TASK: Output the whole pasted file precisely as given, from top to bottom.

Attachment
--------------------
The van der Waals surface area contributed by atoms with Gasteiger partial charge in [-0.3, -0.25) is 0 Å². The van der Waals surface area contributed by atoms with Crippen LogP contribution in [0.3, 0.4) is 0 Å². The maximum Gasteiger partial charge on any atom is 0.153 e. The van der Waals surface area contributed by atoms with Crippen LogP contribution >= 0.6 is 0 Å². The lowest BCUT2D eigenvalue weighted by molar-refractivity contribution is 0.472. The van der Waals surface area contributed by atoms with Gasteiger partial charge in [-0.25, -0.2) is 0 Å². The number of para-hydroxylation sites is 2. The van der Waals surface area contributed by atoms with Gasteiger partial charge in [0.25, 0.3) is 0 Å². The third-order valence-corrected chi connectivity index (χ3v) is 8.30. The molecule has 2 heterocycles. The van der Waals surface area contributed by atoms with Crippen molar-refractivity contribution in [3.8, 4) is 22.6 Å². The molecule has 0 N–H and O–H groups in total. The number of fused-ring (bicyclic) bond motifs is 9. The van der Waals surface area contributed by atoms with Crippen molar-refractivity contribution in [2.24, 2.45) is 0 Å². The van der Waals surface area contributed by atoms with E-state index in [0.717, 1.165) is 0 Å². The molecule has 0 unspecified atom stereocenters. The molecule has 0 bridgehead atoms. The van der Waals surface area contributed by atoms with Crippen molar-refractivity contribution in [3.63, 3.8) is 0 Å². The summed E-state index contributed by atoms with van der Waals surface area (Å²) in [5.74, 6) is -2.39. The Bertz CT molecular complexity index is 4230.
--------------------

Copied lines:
The van der Waals surface area contributed by atoms with Gasteiger partial charge in [-0.3, -0.25) is 0 Å². The van der Waals surface area contributed by atoms with Crippen LogP contribution in [0.3, 0.4) is 0 Å². The maximum Gasteiger partial charge on any atom is 0.153 e. The van der Waals surface area contributed by atoms with Crippen LogP contribution >= 0.6 is 0 Å². The lowest BCUT2D eigenvalue weighted by molar-refractivity contribution is 0.472. The van der Waals surface area contributed by atoms with Gasteiger partial charge in [-0.25, -0.2) is 0 Å². The number of para-hydroxylation sites is 2. The van der Waals surface area contributed by atoms with Gasteiger partial charge in [0.25, 0.3) is 0 Å². The third-order valence-corrected chi connectivity index (χ3v) is 8.30. The molecule has 2 heterocycles. The van der Waals surface area contributed by atoms with Crippen molar-refractivity contribution in [3.8, 4) is 22.6 Å². The molecule has 0 N–H and O–H groups in total. The number of fused-ring (bicyclic) bond motifs is 9. The van der Waals surface area contributed by atoms with Crippen molar-refractivity contribution in [2.24, 2.45) is 0 Å². The van der Waals surface area contributed by atoms with E-state index in [0.717, 1.165) is 0 Å². The molecule has 0 unspecified atom stereocenters. The molecule has 0 bridgehead atoms. The van der Waals surface area contributed by atoms with Crippen molar-refractivity contribution in [3.63, 3.8) is 0 Å². The summed E-state index contributed by atoms with van der Waals surface area (Å²) in [5.74, 6) is -2.39. The Bertz CT molecular complexity index is 4230.